Hats off to Teaching Artists!

Hats off to Teaching Artists!

Today, our MUST Teaching Artists have their first days of school in San Lorenzo! Some are returning to the classroom for the umpteenth time, and some are stepping into their role as teacher for the first time ever.  Teaching is not an easy job, whether it’s eight hours in a classroom or 60 minutes after school. But it’s because of the dedication and love that our teaching artists put into their work that kids in the Bay Area have the opportunity to learn Piano, Guitar, Modern Salsa Dance, Comic Book Arts, and many more fun and invaluable skills. Teachers are where the pedal of arts education meets the metal of the classroom. They are the ones who inspire, motivate, and care for kids in the classroom. The task can seem daunting, and at times it can be a heavy burden, but to see the look on a child’s face when a lesson finally “clicks” makes it all worth it. Teaching Artists help students move mountains, so they can continue to do so themselves for the rest of their creative lives. Author John Steinbeck wrote: “I have come to believe that a great teacher is a great artist and that there are as few as there are any other great artists. It might even be the greatest of the arts since the medium is the human mind and spirit.” These individuals who spend their lives molding the mind and freeing the spirit are the heart of music education. They are the sole reason we can continue to reach more and more students every year. It is thanks to their expertise, hard...
Four BIG ways to support the arts and humanities this month.

Four BIG ways to support the arts and humanities this month.

Ah, October. Just the word conjures up images of pumpkins, warm sweaters, apple cider, Halloween, and cozying up by a bonfire. But it should also evoke thoughts of art, music, poetry, literature, and dance because October is National Arts and Humanities Month! National Arts & Humanities Month was established in 1993 and is celebrated every October in the United States. It was initiated to encourage Americans to explore new facets of the arts and humanities in their lives, and to begin a lifelong habit of participation in the arts and humanities. It has become the nation’s largest collective annual celebration of the arts. National Arts and Humanities Month’s four goals are: FOCUSING on the arts at local, state, and national levels ENCOURAGING individuals and organizations to participate in the arts ALLOWING governments and businesses to show their support of the arts RAISING public awareness about the role the arts and humanities play in our communities and lives Here are some ways to celebrate this month! Get your family, friends, co-workers, and neighbors in on celebrating the humanities with you: Focus on the arts at a local level by becoming a teaching artist or docent, visiting a museum or independent bookstore, attending your local Literature Week, visiting the theatre, or volunteering at your local library. Encourage your family and friends to participate in the arts by hosting an art night at home, going to see an outdoor concert, learning a new instrument or a new art technique. Allow your government and local businesses to support the arts by reviewing your local and state propositions before voting this November! Support local arts advocacy groups with a donation or by volunteering for...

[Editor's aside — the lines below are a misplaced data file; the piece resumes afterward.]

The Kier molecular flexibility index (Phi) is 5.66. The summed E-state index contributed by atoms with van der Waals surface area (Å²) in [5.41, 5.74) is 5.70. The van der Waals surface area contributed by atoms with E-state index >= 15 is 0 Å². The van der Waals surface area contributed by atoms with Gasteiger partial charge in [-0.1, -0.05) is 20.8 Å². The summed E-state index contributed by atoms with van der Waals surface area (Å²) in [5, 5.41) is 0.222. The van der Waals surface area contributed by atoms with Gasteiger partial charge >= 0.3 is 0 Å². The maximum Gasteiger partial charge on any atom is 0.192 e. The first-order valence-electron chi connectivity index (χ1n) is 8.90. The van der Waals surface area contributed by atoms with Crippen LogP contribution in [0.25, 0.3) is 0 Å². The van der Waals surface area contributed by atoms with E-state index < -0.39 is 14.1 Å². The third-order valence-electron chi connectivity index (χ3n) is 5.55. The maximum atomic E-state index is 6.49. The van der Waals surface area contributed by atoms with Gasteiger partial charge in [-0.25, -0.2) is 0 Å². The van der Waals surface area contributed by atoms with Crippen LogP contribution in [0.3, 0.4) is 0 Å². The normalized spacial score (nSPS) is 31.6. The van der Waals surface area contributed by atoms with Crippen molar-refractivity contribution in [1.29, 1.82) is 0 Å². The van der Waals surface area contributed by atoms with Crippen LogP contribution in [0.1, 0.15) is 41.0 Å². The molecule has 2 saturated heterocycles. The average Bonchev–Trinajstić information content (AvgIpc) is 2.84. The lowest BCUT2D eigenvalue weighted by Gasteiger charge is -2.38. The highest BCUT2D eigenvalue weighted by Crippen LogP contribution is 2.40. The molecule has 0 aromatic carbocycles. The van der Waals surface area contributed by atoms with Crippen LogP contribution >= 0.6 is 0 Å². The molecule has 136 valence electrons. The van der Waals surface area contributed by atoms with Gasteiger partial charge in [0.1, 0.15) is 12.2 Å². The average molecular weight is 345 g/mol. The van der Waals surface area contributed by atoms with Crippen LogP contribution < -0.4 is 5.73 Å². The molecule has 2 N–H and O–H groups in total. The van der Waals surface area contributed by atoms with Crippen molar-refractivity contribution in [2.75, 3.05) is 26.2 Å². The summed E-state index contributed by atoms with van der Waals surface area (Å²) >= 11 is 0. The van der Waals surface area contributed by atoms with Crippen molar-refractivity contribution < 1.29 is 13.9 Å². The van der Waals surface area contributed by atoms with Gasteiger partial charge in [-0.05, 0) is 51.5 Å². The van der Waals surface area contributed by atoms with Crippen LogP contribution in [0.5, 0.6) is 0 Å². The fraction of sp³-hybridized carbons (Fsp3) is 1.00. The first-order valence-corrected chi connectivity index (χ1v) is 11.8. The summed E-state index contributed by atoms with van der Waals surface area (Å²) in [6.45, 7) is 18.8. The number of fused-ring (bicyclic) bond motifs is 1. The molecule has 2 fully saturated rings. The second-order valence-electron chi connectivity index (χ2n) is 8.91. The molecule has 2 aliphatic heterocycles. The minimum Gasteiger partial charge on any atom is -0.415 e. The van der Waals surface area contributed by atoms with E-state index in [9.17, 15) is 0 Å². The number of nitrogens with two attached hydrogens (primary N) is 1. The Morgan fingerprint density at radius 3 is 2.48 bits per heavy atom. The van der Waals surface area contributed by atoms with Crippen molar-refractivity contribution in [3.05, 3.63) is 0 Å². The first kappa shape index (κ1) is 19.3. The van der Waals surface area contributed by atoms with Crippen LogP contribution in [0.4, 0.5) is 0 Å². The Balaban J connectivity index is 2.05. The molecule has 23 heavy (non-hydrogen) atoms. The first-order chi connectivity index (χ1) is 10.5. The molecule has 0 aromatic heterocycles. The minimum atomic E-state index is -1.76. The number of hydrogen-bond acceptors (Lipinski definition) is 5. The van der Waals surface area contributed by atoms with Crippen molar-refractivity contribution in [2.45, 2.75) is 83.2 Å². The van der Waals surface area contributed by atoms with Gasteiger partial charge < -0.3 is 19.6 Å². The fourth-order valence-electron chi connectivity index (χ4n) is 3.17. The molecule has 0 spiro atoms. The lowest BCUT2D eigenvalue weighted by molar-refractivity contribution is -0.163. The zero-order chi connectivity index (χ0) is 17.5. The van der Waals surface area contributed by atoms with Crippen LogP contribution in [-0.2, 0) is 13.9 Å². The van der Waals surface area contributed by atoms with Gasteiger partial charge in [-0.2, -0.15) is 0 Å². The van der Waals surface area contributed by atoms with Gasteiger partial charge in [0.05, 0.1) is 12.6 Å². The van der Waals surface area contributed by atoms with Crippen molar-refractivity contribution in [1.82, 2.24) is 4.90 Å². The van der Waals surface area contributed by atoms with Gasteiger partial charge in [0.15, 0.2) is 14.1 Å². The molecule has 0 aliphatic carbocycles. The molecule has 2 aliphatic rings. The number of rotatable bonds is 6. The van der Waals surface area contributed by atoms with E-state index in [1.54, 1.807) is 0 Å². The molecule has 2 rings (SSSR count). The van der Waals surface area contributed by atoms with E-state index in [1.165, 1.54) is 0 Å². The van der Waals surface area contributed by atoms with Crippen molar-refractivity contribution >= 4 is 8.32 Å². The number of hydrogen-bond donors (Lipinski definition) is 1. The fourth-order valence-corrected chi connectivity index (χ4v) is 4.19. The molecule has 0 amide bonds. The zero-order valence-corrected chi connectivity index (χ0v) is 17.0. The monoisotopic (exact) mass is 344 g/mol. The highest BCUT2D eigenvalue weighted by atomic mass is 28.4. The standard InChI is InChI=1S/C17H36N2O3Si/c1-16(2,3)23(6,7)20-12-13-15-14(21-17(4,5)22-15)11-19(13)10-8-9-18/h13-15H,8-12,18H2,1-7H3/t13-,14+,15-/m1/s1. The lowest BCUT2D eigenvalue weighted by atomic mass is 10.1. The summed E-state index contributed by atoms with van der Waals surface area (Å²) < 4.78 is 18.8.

Change lives: become a MUST Teaching Artist!

Change lives: become a MUST Teaching Artist!